b. If the Current Member is a certain member
c. If the Current Member has a certain parent

Here we have a calculation from the Adventure Works cube:

CREATE
  MEMBER CurrentCube.[Measures].[Ratio to Parent Product] AS
    IIF(
        [Product].[Product Categories].CurrentMember.Level.Ordinal = 0
      ,1
      ,[Measures].[Sales Amount]
        /
          (
            [Product].[Product Categories].CurrentMember.Parent
           ,[Measures].[Sales Amount]
          ))
   ,Format_String = “Percent”
   ,Associated_Measure_Group = ‘Sales Summary’ ;

The IIF function is testing for the very top level of the hierarchy. We can rewrite this query to eliminate the IIF function:

CREATE
  MEMBER CurrentCube.[Measures].[Ratio to Parent Product] AS
    [Measures].[Sales Amount]
        /
          (
            [Product].[Product Categories].CurrentMember.Parent
           ,[Measures].[Sales Amount]
          )
   ,Format_String = “Percent”
   ,Associated_Measure_Group = ‘Sales Summary’ ;
  
SCOPE ([Measures].[Ratio to Parent Product],[Product].[Product Categories]);

    THIS=1;
    FORMAT_STRING(THIS)=”Percent”;

END SCOPE;

By using the SCOPE statement, we can still set the top level of the of the Product Categories hierarchy to 1 and eliminate the IIF statement.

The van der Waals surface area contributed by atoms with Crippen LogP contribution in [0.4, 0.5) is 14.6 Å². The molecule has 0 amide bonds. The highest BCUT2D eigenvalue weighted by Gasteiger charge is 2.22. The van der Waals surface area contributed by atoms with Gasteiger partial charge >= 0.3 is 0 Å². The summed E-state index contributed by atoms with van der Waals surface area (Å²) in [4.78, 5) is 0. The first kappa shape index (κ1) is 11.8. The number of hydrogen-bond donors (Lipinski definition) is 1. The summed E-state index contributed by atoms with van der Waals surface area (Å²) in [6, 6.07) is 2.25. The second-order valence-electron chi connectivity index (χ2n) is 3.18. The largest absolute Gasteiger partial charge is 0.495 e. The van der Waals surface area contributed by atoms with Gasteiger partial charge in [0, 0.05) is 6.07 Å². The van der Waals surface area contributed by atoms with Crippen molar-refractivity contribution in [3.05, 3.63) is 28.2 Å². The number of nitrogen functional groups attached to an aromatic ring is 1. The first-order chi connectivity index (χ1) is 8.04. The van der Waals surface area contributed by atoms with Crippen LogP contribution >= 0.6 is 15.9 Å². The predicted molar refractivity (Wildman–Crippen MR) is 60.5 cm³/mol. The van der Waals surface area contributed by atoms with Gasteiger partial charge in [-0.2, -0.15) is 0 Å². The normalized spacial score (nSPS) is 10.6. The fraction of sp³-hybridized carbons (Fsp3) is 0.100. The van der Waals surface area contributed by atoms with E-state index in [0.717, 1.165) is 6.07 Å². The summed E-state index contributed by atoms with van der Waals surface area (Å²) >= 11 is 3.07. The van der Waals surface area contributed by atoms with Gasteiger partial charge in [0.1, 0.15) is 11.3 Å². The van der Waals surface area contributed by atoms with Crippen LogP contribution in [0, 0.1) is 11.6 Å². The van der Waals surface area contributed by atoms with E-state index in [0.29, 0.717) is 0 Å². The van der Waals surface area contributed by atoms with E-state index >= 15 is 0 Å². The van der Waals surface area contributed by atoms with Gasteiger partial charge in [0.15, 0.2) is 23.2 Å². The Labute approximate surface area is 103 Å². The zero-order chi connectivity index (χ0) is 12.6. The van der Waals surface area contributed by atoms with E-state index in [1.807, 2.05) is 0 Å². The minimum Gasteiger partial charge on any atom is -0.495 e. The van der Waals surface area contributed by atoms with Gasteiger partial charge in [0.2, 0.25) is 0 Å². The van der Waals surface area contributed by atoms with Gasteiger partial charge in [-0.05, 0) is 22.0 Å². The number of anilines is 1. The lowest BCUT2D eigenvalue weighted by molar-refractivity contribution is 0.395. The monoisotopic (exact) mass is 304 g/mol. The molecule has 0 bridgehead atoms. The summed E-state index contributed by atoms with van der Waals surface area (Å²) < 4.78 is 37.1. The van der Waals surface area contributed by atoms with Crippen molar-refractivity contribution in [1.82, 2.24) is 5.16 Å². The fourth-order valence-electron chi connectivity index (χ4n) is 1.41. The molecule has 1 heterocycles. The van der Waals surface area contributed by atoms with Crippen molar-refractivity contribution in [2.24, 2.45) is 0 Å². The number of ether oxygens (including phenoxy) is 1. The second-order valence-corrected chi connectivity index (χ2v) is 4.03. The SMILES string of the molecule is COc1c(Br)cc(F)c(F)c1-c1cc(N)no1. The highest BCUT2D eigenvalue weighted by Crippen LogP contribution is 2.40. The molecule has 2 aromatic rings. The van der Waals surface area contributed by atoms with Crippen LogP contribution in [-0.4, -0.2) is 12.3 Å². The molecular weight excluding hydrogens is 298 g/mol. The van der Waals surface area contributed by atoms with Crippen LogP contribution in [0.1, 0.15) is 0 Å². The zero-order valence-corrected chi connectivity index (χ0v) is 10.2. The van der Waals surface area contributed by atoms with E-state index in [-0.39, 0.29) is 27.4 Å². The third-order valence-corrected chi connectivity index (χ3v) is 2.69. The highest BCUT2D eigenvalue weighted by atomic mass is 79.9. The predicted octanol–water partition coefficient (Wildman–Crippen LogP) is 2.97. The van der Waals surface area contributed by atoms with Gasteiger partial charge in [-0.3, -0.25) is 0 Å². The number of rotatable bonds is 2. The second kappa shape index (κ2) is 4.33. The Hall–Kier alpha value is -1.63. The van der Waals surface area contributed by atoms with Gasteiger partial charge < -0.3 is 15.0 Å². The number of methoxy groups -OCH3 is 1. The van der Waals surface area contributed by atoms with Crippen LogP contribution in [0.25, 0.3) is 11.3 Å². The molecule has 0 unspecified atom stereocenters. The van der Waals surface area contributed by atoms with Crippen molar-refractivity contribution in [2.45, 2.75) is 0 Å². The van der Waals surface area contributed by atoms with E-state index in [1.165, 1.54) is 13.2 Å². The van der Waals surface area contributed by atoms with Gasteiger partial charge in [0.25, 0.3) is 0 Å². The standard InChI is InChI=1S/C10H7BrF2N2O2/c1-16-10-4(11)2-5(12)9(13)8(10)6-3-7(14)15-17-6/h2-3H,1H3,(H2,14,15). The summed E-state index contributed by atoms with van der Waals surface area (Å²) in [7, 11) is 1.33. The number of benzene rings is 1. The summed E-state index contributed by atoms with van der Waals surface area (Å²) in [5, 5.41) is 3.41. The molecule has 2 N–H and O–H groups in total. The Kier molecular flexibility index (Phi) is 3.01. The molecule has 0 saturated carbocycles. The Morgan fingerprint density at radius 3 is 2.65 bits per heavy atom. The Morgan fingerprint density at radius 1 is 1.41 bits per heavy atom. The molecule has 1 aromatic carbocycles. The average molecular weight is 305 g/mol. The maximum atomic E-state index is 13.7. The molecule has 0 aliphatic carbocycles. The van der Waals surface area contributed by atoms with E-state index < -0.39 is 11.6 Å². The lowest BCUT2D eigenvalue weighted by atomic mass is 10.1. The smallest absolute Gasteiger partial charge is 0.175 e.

3. Don’t use Set Aliases in your calculations

Set Aliases are when you assign a set a name by creating a named set. Named sets are handy when you must define a set multiple times. But there’s a catch when using named sets: Using a named set in a calculation disables block computation. So take this query for example:

with set [SE States] AS

{[Geography].[State-Province].&[FL]&[US],
[Geography].[State-Province].&[GA]&[US],
[Geography].[State-Province].&[SC]&[US],
[Geography].[State-Province].&[TN]&[US]}

member [Measures].[SE States Sales] as

SUM([SE States],[Measures].[Reseller Sales Amount]),
format_string=”currency”

Select [Measures].[SE States Sales] on 0,

[Date].[Calendar Year].Members on 1

From [Adventure Works]

This calculation is calculated cell by cell because of the named set. If you “Analyze” this query in Mosha’s tool, MDXStudio (which is awesome and you should download now), you will see the warning, “Applying aggregation function Sum over named set [SE States] – this disables block computation mode.” Because its always possible to remove a named set, we should rewrite this query to use block computation:

with member [Measures].[SE States Sales] as

SUM({[Geography].[State-Province].&[FL]&[US],
[Geography].[State-Province].&[GA]&[US],
[Geography].[State-Province].&[SC]&[US],
[Geography].[State-Province].&[TN]&[US]},[Measures].[Reseller Sales Amount]),
format_string=”currency”

Select [Measures].[SE States Sales] on 0,

[Date].[Calendar Year].Members on 1

From [Adventure Works]

I hope you found this few simple tips useful. These tips are simple and easy to implement but can save you tons of query time.

One thought on “Top 3 Simplest Ways To Improve Your MDX Query”

Leave a Reply